The Commodity Futures Trading Commission has fined the company owned by software developer, Jitesh Thakkar who was allegedly conspiring to spoof the e-mini S&P market. The CFTC has also banned Edge Financial Technologies from providing any computer programming services that could be used in trading regulated markets for a period of two years.
The move comes as part of the federal regulators’ crack down on illegal high-frequency computer trading.
Thakkar and his company were charged in 2018 with conspiracy and aiding and abetting the notorious British ‘flash crash’ trader, Navinder Sarao in a multiyear scheme that netted millions in illicit gains.
Prosecutors say Edge developed a customized program that enabled Sarao to more successfully spoof the E-mini S&P futures contract from January through October 2013.
“Edge programmed a ‘Back-of-Book’ function that had two features helpful to Trader A’s illegal conduct. First, it kept Trader A’s orders, which were visible to other market participants, behind other orders at a particular price level. This was done to minimize the chances that Trader A’s orders would result in executed trades. Second, the Back-of-Book function immediately and automatically cancelled Trader A’s orders as soon as any portion of these orders was filled by other market participants,” the CFTC further explains.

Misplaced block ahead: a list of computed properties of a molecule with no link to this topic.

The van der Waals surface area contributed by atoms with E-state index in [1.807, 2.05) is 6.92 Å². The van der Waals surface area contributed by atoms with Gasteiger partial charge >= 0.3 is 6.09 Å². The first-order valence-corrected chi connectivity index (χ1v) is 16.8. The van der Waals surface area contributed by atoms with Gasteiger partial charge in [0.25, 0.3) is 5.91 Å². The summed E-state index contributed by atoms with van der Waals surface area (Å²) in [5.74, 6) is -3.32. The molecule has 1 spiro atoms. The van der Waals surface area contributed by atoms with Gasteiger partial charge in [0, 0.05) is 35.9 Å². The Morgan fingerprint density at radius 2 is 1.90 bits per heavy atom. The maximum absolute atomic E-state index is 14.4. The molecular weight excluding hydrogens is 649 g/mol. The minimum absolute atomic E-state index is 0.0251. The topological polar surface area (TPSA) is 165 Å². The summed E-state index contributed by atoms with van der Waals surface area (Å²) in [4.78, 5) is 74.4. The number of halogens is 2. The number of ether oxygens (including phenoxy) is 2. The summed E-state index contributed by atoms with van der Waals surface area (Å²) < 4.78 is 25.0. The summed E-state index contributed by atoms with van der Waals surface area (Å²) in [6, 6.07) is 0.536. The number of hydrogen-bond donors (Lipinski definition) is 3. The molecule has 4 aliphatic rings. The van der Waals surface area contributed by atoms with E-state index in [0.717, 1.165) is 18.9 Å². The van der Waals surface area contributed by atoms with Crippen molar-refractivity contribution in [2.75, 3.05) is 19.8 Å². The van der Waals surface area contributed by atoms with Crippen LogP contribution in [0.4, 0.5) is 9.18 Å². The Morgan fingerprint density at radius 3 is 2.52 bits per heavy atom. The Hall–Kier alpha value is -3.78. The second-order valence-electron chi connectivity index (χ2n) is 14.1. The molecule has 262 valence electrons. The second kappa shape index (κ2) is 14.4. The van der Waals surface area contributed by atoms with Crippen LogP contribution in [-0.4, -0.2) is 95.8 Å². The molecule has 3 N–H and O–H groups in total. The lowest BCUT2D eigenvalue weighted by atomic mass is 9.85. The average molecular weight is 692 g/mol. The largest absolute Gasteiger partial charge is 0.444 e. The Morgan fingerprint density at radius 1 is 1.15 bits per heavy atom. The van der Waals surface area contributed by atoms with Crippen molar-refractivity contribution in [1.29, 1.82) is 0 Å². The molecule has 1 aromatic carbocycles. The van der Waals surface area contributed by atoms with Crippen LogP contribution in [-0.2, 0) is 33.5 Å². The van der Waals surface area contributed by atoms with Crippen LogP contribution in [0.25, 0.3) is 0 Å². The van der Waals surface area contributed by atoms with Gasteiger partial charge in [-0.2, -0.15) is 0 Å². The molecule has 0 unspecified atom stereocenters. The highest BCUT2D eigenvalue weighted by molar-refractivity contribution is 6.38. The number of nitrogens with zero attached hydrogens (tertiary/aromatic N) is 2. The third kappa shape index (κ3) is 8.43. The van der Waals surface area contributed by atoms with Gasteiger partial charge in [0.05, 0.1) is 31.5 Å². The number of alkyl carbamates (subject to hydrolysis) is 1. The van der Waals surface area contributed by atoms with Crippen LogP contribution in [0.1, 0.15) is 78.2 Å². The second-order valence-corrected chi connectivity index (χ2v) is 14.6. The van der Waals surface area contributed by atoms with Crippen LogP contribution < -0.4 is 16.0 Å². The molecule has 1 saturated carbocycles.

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Spoofers Made $40 Million over Six Years
The agency further states that the company provided its software application to Sarao though it was aware he intends to flood the market with bogus large orders to artificially trigger price movements.
To recap, Sarao was extradited to the US in 2016 to face charges over the 2010 ‘flash crash’, but the government dropped the 20 charges against Sarao after he co-operated with the department’s fraud section, including helping the agency gain access to his funds. He also testified against Thakkar and Edge in a bid to reduce his sentence.
Justice Department prosecutors also described Sarao in the filing as a valuable cooperator who educated regulators and enforcement agencies, including the CFTC and FBI, on the world of HFT fraud and how they place fake trades in a bid to manipulate the market.
The British futures trader was blamed for the 2010 stock market drop, while his trading netted him $900,000 profit that day and more than $40 million over six years.
While several traders have been convicted of spoofing, Edge was the first software company to be tried under a 2010 federal anti-spoofing law. The company was ordered to disgorge $24,200 and a civil monetary penalty of $48,400, for a total of $72,600 in monetary relief.